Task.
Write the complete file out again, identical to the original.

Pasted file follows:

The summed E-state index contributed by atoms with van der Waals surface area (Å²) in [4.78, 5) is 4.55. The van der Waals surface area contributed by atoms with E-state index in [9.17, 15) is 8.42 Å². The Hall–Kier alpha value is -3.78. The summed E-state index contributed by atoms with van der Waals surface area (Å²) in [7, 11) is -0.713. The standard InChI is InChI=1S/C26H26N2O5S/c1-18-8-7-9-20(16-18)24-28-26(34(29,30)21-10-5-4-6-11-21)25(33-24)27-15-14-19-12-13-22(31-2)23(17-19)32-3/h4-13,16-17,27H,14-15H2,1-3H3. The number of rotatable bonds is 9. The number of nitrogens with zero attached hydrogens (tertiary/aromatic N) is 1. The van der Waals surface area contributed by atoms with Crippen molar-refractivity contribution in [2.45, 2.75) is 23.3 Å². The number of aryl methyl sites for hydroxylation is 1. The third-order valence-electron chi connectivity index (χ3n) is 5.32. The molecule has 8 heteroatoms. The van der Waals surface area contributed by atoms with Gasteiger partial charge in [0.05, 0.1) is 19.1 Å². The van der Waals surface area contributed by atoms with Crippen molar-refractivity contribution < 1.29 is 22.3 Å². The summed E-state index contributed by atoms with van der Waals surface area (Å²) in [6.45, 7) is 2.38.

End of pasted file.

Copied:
The summed E-state index contributed by atoms with van der Waals surface area (Å²) in [4.78, 5) is 4.55. The van der Waals surface area contributed by atoms with E-state index in [9.17, 15) is 8.42 Å². The Hall–Kier alpha value is -3.78. The summed E-state index contributed by atoms with van der Waals surface area (Å²) in [7, 11) is -0.713. The standard InChI is InChI=1S/C26H26N2O5S/c1-18-8-7-9-20(16-18)24-28-26(34(29,30)21-10-5-4-6-11-21)25(33-24)27-15-14-19-12-13-22(31-2)23(17-19)32-3/h4-13,16-17,27H,14-15H2,1-3H3. The number of rotatable bonds is 9. The number of nitrogens with zero attached hydrogens (tertiary/aromatic N) is 1. The van der Waals surface area contributed by atoms with Crippen molar-refractivity contribution in [2.45, 2.75) is 23.3 Å². The number of aryl methyl sites for hydroxylation is 1. The third-order valence-electron chi connectivity index (χ3n) is 5.32. The molecule has 8 heteroatoms. The van der Waals surface area contributed by atoms with Gasteiger partial charge in [0.05, 0.1) is 19.1 Å². The van der Waals surface area contributed by atoms with Crippen molar-refractivity contribution < 1.29 is 22.3 Å². The summed E-state index contributed by atoms with van der Waals surface area (Å²) in [6.45, 7) is 2.38.